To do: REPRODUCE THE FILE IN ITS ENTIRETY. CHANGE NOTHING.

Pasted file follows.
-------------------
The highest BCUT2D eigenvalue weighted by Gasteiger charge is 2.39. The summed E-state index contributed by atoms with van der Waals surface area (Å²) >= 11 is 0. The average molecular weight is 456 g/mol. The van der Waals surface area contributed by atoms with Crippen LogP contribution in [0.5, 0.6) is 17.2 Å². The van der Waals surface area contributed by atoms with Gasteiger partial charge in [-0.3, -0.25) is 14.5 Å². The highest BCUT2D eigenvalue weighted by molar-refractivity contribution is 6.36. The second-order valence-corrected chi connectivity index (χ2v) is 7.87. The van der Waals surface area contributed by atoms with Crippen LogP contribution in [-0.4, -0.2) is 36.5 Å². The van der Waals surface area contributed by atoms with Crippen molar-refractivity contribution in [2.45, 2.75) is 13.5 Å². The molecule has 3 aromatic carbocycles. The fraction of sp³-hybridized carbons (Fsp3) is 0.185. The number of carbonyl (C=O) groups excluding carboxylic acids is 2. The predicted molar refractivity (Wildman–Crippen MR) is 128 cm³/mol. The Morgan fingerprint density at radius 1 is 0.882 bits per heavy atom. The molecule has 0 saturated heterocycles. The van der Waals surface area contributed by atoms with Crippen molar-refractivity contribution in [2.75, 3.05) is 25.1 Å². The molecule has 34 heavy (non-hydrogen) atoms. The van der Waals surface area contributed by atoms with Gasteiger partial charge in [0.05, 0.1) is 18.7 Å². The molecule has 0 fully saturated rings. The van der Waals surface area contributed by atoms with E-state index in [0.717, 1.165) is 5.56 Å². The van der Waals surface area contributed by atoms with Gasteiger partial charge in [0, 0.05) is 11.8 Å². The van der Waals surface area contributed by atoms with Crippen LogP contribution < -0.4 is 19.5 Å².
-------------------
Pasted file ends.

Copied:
The highest BCUT2D eigenvalue weighted by Gasteiger charge is 2.39. The summed E-state index contributed by atoms with van der Waals surface area (Å²) >= 11 is 0. The average molecular weight is 456 g/mol. The van der Waals surface area contributed by atoms with Crippen LogP contribution in [0.5, 0.6) is 17.2 Å². The van der Waals surface area contributed by atoms with Gasteiger partial charge in [-0.3, -0.25) is 14.5 Å². The highest BCUT2D eigenvalue weighted by molar-refractivity contribution is 6.36. The second-order valence-corrected chi connectivity index (χ2v) is 7.87. The van der Waals surface area contributed by atoms with Crippen LogP contribution in [-0.4, -0.2) is 36.5 Å². The van der Waals surface area contributed by atoms with Crippen molar-refractivity contribution in [2.45, 2.75) is 13.5 Å². The molecule has 3 aromatic carbocycles. The fraction of sp³-hybridized carbons (Fsp3) is 0.185. The number of carbonyl (C=O) groups excluding carboxylic acids is 2. The predicted molar refractivity (Wildman–Crippen MR) is 128 cm³/mol. The Morgan fingerprint density at radius 1 is 0.882 bits per heavy atom. The molecule has 0 saturated heterocycles. The van der Waals surface area contributed by atoms with Crippen molar-refractivity contribution in [2.75, 3.05) is 25.1 Å². The molecule has 34 heavy (non-hydrogen) atoms. The van der Waals surface area contributed by atoms with Gasteiger partial charge in [0.05, 0.1) is 18.7 Å². The molecule has 0 fully saturated rings. The van der Waals surface area contributed by atoms with E-state index in [0.717, 1.165) is 5.56 Å². The van der Waals surface area contributed by atoms with Gasteiger partial charge in [0, 0.05) is 11.8 Å². The van der Waals surface area contributed by atoms with Crippen LogP contribution < -0.4 is 19.5 Å².